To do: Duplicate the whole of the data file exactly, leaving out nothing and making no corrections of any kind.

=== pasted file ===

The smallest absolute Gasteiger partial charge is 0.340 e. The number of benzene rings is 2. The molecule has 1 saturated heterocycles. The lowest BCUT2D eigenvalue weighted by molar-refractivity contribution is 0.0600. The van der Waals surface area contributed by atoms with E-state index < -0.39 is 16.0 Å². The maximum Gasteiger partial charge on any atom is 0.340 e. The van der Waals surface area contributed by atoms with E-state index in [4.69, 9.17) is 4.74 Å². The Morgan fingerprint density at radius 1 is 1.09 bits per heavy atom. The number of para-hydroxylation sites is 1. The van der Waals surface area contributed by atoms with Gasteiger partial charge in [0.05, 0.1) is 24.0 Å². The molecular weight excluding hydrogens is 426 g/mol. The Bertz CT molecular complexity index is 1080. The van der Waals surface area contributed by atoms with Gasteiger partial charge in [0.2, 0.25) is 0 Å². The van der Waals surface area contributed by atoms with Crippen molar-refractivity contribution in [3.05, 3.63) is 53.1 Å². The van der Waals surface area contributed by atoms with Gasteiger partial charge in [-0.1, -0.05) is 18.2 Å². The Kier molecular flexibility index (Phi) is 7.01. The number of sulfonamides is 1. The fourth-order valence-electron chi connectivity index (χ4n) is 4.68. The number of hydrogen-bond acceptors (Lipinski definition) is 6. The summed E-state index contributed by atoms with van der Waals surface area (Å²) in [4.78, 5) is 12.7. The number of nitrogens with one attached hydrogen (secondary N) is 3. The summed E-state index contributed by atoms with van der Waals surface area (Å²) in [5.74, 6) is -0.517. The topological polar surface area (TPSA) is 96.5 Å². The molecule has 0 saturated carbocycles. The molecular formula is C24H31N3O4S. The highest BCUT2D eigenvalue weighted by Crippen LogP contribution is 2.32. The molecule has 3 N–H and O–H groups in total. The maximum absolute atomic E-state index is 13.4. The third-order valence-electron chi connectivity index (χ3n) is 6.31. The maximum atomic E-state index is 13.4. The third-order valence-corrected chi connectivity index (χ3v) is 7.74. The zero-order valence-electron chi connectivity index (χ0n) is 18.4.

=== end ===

The smallest absolute Gasteiger partial charge is 0.340 e. The number of benzene rings is 2. The molecule has 1 saturated heterocycles. The lowest BCUT2D eigenvalue weighted by molar-refractivity contribution is 0.0600. The van der Waals surface area contributed by atoms with E-state index < -0.39 is 16.0 Å². The maximum Gasteiger partial charge on any atom is 0.340 e. The van der Waals surface area contributed by atoms with E-state index in [4.69, 9.17) is 4.74 Å². The Morgan fingerprint density at radius 1 is 1.09 bits per heavy atom. The number of para-hydroxylation sites is 1. The van der Waals surface area contributed by atoms with Gasteiger partial charge in [0.05, 0.1) is 24.0 Å². The molecular weight excluding hydrogens is 426 g/mol. The Bertz CT molecular complexity index is 1080. The van der Waals surface area contributed by atoms with Gasteiger partial charge in [0.2, 0.25) is 0 Å². The van der Waals surface area contributed by atoms with Crippen molar-refractivity contribution in [3.05, 3.63) is 53.1 Å². The van der Waals surface area contributed by atoms with Gasteiger partial charge in [-0.1, -0.05) is 18.2 Å². The Kier molecular flexibility index (Phi) is 7.01. The number of sulfonamides is 1. The fourth-order valence-electron chi connectivity index (χ4n) is 4.68. The number of hydrogen-bond acceptors (Lipinski definition) is 6. The summed E-state index contributed by atoms with van der Waals surface area (Å²) in [4.78, 5) is 12.7. The number of nitrogens with one attached hydrogen (secondary N) is 3. The summed E-state index contributed by atoms with van der Waals surface area (Å²) in [5.74, 6) is -0.517. The topological polar surface area (TPSA) is 96.5 Å². The molecule has 0 saturated carbocycles. The molecular formula is C24H31N3O4S. The highest BCUT2D eigenvalue weighted by Crippen LogP contribution is 2.32. The molecule has 3 N–H and O–H groups in total. The maximum absolute atomic E-state index is 13.4. The third-order valence-electron chi connectivity index (χ3n) is 6.31. The maximum atomic E-state index is 13.4. The third-order valence-corrected chi connectivity index (χ3v) is 7.74. The zero-order valence-electron chi connectivity index (χ0n) is 18.4.